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Hibbs v. Overstreet

A-3354-00T3 (N.J. Super. App. Div. 2002) (Unpublished)

CONTRACTS; “AS-IS”— Certifications made by a seller in a disclosure statement override “As-Is” contract provisions.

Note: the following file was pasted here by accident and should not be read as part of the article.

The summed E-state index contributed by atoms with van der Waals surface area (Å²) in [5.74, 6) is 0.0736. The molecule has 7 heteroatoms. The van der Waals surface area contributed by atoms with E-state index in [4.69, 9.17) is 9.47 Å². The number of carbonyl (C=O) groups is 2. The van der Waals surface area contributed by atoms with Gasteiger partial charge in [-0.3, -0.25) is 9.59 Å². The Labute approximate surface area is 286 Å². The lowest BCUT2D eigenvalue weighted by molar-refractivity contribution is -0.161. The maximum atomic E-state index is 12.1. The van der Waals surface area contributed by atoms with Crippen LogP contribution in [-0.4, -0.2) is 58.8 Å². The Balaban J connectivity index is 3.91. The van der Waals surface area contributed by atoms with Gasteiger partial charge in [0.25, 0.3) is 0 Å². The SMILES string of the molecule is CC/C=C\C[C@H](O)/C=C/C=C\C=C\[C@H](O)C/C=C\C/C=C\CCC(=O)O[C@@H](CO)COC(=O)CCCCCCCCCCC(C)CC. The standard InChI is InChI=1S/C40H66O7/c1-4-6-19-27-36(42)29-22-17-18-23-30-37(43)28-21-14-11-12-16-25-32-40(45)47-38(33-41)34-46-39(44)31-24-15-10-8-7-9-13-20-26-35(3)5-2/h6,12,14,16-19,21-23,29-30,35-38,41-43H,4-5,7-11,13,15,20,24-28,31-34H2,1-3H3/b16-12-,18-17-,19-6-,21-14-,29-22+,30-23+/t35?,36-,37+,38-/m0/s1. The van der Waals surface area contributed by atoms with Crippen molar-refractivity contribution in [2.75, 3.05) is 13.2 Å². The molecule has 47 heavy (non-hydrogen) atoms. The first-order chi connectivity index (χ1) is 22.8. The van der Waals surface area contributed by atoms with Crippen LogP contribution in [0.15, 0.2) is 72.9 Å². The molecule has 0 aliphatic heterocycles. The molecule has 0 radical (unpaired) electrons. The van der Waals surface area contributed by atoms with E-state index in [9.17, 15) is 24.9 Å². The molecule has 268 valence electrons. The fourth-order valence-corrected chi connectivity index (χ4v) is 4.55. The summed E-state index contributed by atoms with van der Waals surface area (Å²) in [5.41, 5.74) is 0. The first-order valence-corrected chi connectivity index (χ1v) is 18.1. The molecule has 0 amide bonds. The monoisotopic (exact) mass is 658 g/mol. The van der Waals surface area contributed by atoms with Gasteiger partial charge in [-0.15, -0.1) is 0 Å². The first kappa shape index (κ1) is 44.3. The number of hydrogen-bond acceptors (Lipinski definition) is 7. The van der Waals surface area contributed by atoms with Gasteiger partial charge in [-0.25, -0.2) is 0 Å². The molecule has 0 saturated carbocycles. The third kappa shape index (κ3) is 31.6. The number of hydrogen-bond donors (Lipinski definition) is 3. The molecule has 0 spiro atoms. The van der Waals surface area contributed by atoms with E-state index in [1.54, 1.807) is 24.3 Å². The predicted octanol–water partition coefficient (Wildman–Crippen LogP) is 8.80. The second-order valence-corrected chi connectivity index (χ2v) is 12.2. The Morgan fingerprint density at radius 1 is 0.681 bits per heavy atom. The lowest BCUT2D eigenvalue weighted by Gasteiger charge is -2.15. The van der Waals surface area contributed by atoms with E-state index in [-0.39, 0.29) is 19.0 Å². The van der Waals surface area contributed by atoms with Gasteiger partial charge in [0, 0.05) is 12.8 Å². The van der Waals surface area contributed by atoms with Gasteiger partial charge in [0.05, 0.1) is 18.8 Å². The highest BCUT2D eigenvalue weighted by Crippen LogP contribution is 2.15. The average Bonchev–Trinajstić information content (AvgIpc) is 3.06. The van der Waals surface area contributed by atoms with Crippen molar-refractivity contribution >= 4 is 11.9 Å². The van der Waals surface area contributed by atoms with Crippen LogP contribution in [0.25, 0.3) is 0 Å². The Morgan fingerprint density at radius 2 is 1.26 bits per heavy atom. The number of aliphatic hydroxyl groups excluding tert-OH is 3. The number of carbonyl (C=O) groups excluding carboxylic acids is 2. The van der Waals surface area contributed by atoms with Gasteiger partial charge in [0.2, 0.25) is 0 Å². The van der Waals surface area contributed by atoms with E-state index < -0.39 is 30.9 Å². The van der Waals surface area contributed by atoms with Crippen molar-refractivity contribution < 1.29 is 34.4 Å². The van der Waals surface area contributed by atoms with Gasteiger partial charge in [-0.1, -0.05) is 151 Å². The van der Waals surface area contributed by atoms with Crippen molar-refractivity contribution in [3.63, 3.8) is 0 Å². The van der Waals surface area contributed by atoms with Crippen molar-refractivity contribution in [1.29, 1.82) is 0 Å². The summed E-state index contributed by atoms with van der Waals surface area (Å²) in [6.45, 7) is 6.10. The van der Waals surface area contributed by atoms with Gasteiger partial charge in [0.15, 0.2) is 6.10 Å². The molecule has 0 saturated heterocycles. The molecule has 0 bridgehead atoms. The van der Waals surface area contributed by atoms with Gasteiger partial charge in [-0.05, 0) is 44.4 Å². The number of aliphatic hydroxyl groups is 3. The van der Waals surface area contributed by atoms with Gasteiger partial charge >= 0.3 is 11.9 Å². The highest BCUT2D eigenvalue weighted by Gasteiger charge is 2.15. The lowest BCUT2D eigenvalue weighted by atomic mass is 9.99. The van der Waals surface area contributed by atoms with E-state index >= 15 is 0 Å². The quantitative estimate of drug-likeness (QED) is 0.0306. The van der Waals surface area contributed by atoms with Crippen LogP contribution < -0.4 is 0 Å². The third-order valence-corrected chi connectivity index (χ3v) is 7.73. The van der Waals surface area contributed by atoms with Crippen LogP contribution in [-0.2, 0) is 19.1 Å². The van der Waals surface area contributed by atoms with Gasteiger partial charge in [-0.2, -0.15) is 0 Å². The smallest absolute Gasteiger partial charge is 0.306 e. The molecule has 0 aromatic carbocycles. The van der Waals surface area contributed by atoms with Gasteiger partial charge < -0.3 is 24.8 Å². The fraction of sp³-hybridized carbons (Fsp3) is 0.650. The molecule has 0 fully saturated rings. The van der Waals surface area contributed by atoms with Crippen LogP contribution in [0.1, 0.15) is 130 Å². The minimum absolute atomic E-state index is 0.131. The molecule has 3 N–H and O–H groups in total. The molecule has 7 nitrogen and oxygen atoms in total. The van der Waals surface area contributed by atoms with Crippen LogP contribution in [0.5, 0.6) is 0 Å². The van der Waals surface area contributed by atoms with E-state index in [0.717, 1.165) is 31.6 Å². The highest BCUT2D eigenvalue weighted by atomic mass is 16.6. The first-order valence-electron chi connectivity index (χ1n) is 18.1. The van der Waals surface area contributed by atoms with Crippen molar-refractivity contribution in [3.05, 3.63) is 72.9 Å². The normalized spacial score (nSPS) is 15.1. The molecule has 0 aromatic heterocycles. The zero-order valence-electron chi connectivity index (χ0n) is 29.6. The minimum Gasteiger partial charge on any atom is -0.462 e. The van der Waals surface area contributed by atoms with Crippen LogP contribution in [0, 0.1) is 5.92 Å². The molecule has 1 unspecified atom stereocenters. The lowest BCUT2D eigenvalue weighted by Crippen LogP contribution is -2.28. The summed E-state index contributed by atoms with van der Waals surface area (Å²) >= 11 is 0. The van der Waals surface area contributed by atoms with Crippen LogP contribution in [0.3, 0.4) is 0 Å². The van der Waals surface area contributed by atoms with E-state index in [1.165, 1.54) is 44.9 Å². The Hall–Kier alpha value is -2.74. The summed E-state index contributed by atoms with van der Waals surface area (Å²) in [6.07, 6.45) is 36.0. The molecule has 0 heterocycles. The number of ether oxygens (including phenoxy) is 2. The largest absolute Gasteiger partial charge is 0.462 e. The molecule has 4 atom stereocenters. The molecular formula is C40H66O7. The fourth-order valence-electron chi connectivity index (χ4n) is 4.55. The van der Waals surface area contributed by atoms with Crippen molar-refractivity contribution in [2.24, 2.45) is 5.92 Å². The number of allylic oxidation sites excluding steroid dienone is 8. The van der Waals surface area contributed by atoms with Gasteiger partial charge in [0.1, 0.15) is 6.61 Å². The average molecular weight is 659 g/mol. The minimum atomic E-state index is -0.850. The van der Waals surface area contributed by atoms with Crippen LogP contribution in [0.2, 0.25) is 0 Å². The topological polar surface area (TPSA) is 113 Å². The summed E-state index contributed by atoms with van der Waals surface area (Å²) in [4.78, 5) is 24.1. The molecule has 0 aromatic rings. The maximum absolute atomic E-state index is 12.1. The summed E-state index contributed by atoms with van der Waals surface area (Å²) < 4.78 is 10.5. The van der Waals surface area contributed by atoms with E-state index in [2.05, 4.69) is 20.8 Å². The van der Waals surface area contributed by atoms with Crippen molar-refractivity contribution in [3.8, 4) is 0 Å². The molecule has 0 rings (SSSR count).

A couple purchased a house pursuant to an agreement that provided that the house was being sold “As-Is.” The seller certified in a disclosure statement that “no additions, structural modifications, or other modifications, or repairs were made without necessary permits.” Approximately six months after settlement, the buyers noticed brown water running off the roof. After inspection, they discovered that the roof, plywood, rafters, and insulation were wet due to lack of venting. They later discovered that the roofing contractor had not obtained permits. When the seller sued her buyers for not returning $1,000 being held in escrow for a floor stain, the buyers countersued for the roof repairs. The lower court awarded the buyers $800 for the removal of the floor stain and $10,000 for the counterclaim (the jurisdictional maximum) for breach of the implied warranty of fitness for habitability, on the basis that the roof repair was defective and done without permits. The seller appealed. The Appellate Division concurred with the lower court’s finding that the seller had breached the implied warranty of habitability and even though she “certified that no work was done on the house without necessary permits or licensed contractors, [...] the evidence was clear that [the seller] completed the renovations without the necessary permits.” The wrongful certification overrode the “as-is” provisions of the contract.


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